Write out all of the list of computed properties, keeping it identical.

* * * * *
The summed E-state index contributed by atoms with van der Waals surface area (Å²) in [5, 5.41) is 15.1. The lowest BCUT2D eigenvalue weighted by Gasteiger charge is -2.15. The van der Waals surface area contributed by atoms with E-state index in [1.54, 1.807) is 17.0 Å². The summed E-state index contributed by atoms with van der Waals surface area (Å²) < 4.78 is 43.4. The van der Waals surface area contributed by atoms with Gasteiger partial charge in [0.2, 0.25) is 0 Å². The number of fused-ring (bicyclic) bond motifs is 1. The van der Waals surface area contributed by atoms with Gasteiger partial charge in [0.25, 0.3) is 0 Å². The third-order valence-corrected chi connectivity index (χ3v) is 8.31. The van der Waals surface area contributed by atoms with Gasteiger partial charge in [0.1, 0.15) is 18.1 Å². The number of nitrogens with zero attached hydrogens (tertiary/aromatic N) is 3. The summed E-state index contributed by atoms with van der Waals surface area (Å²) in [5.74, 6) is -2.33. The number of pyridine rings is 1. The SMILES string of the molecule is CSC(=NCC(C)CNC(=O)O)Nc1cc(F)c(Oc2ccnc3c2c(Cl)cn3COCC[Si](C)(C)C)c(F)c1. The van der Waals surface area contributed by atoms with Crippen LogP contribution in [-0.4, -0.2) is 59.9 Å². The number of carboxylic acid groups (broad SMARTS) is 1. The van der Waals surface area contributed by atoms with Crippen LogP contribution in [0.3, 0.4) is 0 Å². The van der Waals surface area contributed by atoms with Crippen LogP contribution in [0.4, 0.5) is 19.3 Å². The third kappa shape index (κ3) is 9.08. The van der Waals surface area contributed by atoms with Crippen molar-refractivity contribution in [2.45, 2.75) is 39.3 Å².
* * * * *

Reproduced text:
The summed E-state index contributed by atoms with van der Waals surface area (Å²) in [5, 5.41) is 15.1. The lowest BCUT2D eigenvalue weighted by Gasteiger charge is -2.15. The van der Waals surface area contributed by atoms with E-state index in [1.54, 1.807) is 17.0 Å². The summed E-state index contributed by atoms with van der Waals surface area (Å²) < 4.78 is 43.4. The van der Waals surface area contributed by atoms with Gasteiger partial charge in [0.2, 0.25) is 0 Å². The number of fused-ring (bicyclic) bond motifs is 1. The van der Waals surface area contributed by atoms with Gasteiger partial charge in [0.25, 0.3) is 0 Å². The third-order valence-corrected chi connectivity index (χ3v) is 8.31. The van der Waals surface area contributed by atoms with Gasteiger partial charge in [0.1, 0.15) is 18.1 Å². The number of nitrogens with zero attached hydrogens (tertiary/aromatic N) is 3. The summed E-state index contributed by atoms with van der Waals surface area (Å²) in [5.74, 6) is -2.33. The number of pyridine rings is 1. The SMILES string of the molecule is CSC(=NCC(C)CNC(=O)O)Nc1cc(F)c(Oc2ccnc3c2c(Cl)cn3COCC[Si](C)(C)C)c(F)c1. The van der Waals surface area contributed by atoms with Crippen LogP contribution in [-0.4, -0.2) is 59.9 Å². The number of carboxylic acid groups (broad SMARTS) is 1. The van der Waals surface area contributed by atoms with Crippen LogP contribution in [0.3, 0.4) is 0 Å². The van der Waals surface area contributed by atoms with Crippen LogP contribution in [0.4, 0.5) is 19.3 Å². The third kappa shape index (κ3) is 9.08. The van der Waals surface area contributed by atoms with Crippen molar-refractivity contribution in [2.45, 2.75) is 39.3 Å².